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The Literature & Art of Management - MAN00047H

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  • Department: The York Management School
  • Module co-ordinator: Prof. Stephen Linstead
  • Credit value: 20 credits
  • Credit level: H
  • Academic year of delivery: 2024-25

Module will run

Occurrence Teaching period
A Semester 1 2024-25

Module aims

This module explores key issues in contemporary management through the humanistic lenses of literature and art. Success in business and management that is sustainable and ethical requires more than an exclusively materialist economic view of the world. Learning to think critically and with sensitivity to the needs of diverse workforces and customers requires moral judgement, awareness of differing epistemological and ontological assumptions about society and culture, appreciation of aesthetics, and the ability to communicate across disciplinary boundaries. Students will learn techniques in literary and art-historical analysis, deepening their interdisciplinary cultural intelligence.

Module learning outcomes

  1. Read diverse texts and images closely and critically, and interpret them with reference to the period and tradition in which they were produced.

  2. Analyse the affective power of language and narrative, and their cultural and political impact, and use this awareness to better understand management in context.

  3. Evaluate complex management situations and their consequences by drawing on diverse literary and aesthetic perspectives.

  4. Make creative management decisions by synthesising visual sources and literary texts.

  5. Develop reflective awareness as a professional manager, including understanding of the importance of empathy and sensemaking in management practice.


Task Length % of module mark
Individual Creative Project
N/A 40
Reflective Journal 2000 Words
N/A 40
Student Participation
N/A 20

Special assessment rules


Additional assessment information

Formative assessments will receive feedback as follows:

  • Critical question composition: verbal and written feedback from tutor, verbal feedback from peers

  • Project plan presentation: written feedback from tutor, verbal feedback from peers

  • Reflective visual: written feedback from tutor

Summative participation assessments will receive written feedback from tutor on a weekly basis.

Module assessment reports to students are written by the module leader for all assessments and placed on the VLE after the Board of Examiners has received the module marks.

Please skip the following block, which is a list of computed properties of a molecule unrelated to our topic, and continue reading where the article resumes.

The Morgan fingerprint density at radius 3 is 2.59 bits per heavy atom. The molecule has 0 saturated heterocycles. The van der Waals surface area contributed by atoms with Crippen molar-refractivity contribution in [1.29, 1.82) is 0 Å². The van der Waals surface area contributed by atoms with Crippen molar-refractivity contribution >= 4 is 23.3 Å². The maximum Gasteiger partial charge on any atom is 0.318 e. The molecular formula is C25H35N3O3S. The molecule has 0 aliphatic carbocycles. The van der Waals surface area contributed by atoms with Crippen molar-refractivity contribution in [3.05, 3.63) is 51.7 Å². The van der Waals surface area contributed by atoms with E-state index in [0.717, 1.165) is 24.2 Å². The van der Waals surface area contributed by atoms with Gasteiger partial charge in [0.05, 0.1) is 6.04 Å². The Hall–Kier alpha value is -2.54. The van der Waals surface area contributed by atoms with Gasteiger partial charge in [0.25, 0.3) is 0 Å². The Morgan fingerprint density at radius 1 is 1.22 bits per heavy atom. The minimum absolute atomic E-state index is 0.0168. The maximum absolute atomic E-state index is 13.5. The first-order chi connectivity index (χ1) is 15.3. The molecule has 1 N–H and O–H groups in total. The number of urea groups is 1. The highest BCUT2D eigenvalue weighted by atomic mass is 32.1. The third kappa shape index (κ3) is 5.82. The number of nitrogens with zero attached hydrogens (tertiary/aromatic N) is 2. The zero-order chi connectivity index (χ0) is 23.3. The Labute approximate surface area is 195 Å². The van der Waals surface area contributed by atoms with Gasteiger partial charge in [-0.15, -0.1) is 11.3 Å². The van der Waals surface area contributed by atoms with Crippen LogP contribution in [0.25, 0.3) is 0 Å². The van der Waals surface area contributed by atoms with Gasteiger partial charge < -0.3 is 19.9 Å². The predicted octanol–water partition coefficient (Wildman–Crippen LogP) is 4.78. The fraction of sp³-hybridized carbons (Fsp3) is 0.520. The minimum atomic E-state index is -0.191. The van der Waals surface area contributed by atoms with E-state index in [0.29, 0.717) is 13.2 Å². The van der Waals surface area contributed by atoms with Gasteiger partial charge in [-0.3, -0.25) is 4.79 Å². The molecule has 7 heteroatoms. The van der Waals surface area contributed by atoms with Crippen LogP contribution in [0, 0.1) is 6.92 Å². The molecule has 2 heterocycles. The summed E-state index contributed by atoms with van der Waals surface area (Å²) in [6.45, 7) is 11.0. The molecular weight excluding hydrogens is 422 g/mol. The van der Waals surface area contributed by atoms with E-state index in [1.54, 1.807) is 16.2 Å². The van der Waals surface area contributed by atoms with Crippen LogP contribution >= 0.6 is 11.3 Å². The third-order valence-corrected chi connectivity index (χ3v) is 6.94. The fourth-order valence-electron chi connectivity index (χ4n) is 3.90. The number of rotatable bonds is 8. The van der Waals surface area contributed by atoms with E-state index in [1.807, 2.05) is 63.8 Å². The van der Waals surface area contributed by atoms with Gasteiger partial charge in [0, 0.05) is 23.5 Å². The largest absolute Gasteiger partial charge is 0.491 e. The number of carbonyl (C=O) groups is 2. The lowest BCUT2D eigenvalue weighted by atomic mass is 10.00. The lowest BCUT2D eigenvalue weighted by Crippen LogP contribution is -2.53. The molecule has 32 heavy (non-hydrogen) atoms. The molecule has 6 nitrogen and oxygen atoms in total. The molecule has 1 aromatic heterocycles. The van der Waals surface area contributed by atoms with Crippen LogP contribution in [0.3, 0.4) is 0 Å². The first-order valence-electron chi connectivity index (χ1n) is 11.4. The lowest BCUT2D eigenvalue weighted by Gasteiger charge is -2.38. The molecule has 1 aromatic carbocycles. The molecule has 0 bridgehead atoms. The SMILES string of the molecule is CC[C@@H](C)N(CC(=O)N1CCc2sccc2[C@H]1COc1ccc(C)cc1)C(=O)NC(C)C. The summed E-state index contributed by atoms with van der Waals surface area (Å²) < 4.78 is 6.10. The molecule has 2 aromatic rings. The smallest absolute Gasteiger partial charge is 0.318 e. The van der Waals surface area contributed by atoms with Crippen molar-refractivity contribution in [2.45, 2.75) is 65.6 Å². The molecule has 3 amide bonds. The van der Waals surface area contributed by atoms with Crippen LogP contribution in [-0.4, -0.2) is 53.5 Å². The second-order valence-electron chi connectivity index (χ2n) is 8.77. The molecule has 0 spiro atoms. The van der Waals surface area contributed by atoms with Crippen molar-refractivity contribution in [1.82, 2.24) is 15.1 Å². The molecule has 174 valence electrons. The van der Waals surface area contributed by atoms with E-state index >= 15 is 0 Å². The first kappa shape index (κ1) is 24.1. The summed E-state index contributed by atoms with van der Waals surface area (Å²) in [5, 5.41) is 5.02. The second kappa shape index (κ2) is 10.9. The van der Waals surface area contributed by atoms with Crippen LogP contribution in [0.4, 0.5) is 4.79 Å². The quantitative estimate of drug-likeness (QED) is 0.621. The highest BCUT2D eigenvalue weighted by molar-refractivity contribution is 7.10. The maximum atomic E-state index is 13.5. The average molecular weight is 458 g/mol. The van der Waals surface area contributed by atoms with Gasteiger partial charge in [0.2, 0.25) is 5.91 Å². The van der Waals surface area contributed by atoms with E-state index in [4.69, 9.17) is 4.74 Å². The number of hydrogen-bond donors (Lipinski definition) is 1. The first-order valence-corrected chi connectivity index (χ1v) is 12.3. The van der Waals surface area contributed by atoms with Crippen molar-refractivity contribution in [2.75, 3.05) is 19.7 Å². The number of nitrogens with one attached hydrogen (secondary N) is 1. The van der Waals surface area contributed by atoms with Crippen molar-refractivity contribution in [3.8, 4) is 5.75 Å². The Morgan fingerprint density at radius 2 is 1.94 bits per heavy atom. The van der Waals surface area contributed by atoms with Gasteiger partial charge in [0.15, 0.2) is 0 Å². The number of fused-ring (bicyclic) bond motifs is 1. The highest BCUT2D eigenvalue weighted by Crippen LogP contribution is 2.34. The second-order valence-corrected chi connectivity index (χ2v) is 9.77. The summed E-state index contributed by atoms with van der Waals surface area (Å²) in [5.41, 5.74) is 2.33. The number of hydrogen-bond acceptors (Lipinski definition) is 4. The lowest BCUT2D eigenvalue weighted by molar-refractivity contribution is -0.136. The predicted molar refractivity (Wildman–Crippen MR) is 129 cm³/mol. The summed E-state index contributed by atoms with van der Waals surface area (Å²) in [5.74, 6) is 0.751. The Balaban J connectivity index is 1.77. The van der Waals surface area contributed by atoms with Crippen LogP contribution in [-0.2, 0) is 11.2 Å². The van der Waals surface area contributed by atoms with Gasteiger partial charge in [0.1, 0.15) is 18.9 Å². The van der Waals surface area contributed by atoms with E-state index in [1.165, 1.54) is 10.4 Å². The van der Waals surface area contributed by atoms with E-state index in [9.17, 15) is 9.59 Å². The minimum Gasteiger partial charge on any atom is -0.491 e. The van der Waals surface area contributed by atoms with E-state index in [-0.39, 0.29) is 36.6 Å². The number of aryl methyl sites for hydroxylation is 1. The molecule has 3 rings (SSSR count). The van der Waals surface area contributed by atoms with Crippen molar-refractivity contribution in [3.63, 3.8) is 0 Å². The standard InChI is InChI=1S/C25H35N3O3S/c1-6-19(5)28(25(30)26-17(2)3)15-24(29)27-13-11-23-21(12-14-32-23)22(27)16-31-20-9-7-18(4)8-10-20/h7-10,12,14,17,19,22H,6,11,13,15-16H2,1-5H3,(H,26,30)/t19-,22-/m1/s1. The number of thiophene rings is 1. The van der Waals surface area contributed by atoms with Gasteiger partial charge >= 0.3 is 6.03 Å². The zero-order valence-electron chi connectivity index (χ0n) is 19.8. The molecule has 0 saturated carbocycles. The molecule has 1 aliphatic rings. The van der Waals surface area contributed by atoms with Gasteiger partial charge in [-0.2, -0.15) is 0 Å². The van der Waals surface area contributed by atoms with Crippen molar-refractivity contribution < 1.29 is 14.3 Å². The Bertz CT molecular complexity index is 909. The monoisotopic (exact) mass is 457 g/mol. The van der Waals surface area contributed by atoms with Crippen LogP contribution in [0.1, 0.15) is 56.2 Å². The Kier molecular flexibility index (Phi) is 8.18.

The timescale for the return of feedback will accord with TYMS policy.


Task Length % of module mark
Individual Creative Project
N/A 40
Question Set
N/A 20
Reflective Journal
N/A 40

Module feedback

Feedback will be given in accordance with the University Policy on feedback in the Guide to Assessment as well as in line with the School policy.

Indicative reading

Arbus, D. (1970). Jewish Giant at Home with His Parents in the Bronx, NYC, photograph.

Coles, R. (1989). The call of stories: Teaching and the moral imagination. Boston: Houghton Mifflin.

Czarniawska- Joerges, B and Guillet de Monthoux, P.(2004) Good Novels, Better Management reading organizational realities in fiction London: Routledge

Gunn, E. (2004). "Stable strategies for middle management," in Stable strategies and others. San Francisco: Tachyon.

Madsbjerg, C. (2017). Sensemaking: The power of the humanities in the age of the algorithm. New York: Hachette Books.

Morgan, C (2010) What Poetry Brings to Business (with K. Lange and C. Buswick) Ann Arbor: Un. of MIchigan Press

Orwell, G. (1996 [1954]). Animal farm. Harlow, England: Longman.

Ravn, O. (2020). The employees: A workplace novel of the 22nd century. Trans. Aitken, M. London: Lolli Editions.

Shonebare, Y. (1998). Mr and Mrs Andrews without Their Heads. 165 x 570 x 254 cm.

Tolstoy, L. (2008 [1895]). “Master and man.” In Coles, R., and LaFarge, A. (Eds.). Minding the store: Great writing about business, from Tolstoy to now. New York: New Press, pp. 251-299.

The information on this page is indicative of the module that is currently on offer. The University is constantly exploring ways to enhance and improve its degree programmes and therefore reserves the right to make variations to the content and method of delivery of modules, and to discontinue modules, if such action is reasonably considered to be necessary by the University. Where appropriate, the University will notify and consult with affected students in advance about any changes that are required in line with the University's policy on the Approval of Modifications to Existing Taught Programmes of Study.